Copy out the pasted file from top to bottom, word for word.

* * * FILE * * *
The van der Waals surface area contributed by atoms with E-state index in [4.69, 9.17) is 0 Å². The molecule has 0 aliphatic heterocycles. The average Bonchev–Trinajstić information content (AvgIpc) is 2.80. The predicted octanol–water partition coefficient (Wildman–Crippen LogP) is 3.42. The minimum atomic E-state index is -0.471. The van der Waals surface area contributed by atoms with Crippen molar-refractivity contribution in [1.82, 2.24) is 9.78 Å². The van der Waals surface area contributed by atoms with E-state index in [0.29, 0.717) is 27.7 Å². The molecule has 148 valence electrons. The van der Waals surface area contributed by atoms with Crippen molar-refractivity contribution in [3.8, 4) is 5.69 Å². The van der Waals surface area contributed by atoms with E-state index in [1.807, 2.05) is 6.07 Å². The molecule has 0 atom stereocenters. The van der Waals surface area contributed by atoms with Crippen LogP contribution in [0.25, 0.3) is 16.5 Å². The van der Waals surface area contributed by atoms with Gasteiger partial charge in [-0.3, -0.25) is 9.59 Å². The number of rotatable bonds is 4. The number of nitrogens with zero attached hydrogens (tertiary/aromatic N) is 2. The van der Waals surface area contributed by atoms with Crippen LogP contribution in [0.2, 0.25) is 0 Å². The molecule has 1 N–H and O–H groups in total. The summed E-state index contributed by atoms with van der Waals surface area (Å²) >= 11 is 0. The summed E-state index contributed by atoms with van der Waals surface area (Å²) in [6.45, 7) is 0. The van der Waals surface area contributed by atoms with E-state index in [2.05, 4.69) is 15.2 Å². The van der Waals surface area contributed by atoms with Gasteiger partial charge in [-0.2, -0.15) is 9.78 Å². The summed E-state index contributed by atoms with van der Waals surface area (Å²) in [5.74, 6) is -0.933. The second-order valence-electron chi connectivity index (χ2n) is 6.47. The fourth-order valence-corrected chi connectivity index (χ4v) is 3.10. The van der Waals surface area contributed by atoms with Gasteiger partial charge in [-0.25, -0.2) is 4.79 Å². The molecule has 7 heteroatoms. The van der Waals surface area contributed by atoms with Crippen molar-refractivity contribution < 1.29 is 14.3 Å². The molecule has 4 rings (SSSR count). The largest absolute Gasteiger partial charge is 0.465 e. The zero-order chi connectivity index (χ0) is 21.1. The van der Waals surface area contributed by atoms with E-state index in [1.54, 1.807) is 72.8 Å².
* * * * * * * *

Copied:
The van der Waals surface area contributed by atoms with E-state index in [4.69, 9.17) is 0 Å². The molecule has 0 aliphatic heterocycles. The average Bonchev–Trinajstić information content (AvgIpc) is 2.80. The predicted octanol–water partition coefficient (Wildman–Crippen LogP) is 3.42. The minimum atomic E-state index is -0.471. The van der Waals surface area contributed by atoms with Crippen molar-refractivity contribution in [1.82, 2.24) is 9.78 Å². The van der Waals surface area contributed by atoms with E-state index in [0.29, 0.717) is 27.7 Å². The molecule has 148 valence electrons. The van der Waals surface area contributed by atoms with Crippen molar-refractivity contribution in [3.8, 4) is 5.69 Å². The van der Waals surface area contributed by atoms with E-state index in [1.807, 2.05) is 6.07 Å². The molecule has 0 atom stereocenters. The van der Waals surface area contributed by atoms with Crippen LogP contribution in [0.25, 0.3) is 16.5 Å². The van der Waals surface area contributed by atoms with Gasteiger partial charge in [-0.3, -0.25) is 9.59 Å². The number of rotatable bonds is 4. The number of nitrogens with zero attached hydrogens (tertiary/aromatic N) is 2. The van der Waals surface area contributed by atoms with Crippen LogP contribution in [0.2, 0.25) is 0 Å². The molecule has 1 N–H and O–H groups in total. The summed E-state index contributed by atoms with van der Waals surface area (Å²) >= 11 is 0. The summed E-state index contributed by atoms with van der Waals surface area (Å²) in [6.45, 7) is 0. The van der Waals surface area contributed by atoms with E-state index in [2.05, 4.69) is 15.2 Å². The van der Waals surface area contributed by atoms with Gasteiger partial charge in [-0.2, -0.15) is 9.78 Å². The summed E-state index contributed by atoms with van der Waals surface area (Å²) in [5.74, 6) is -0.933. The second-order valence-electron chi connectivity index (χ2n) is 6.47. The fourth-order valence-corrected chi connectivity index (χ4v) is 3.10. The van der Waals surface area contributed by atoms with Gasteiger partial charge in [-0.25, -0.2) is 4.79 Å². The molecule has 7 heteroatoms. The van der Waals surface area contributed by atoms with Crippen molar-refractivity contribution < 1.29 is 14.3 Å². The molecule has 4 rings (SSSR count). The largest absolute Gasteiger partial charge is 0.465 e. The zero-order chi connectivity index (χ0) is 21.1. The van der Waals surface area contributed by atoms with E-state index in [1.54, 1.807) is 72.8 Å².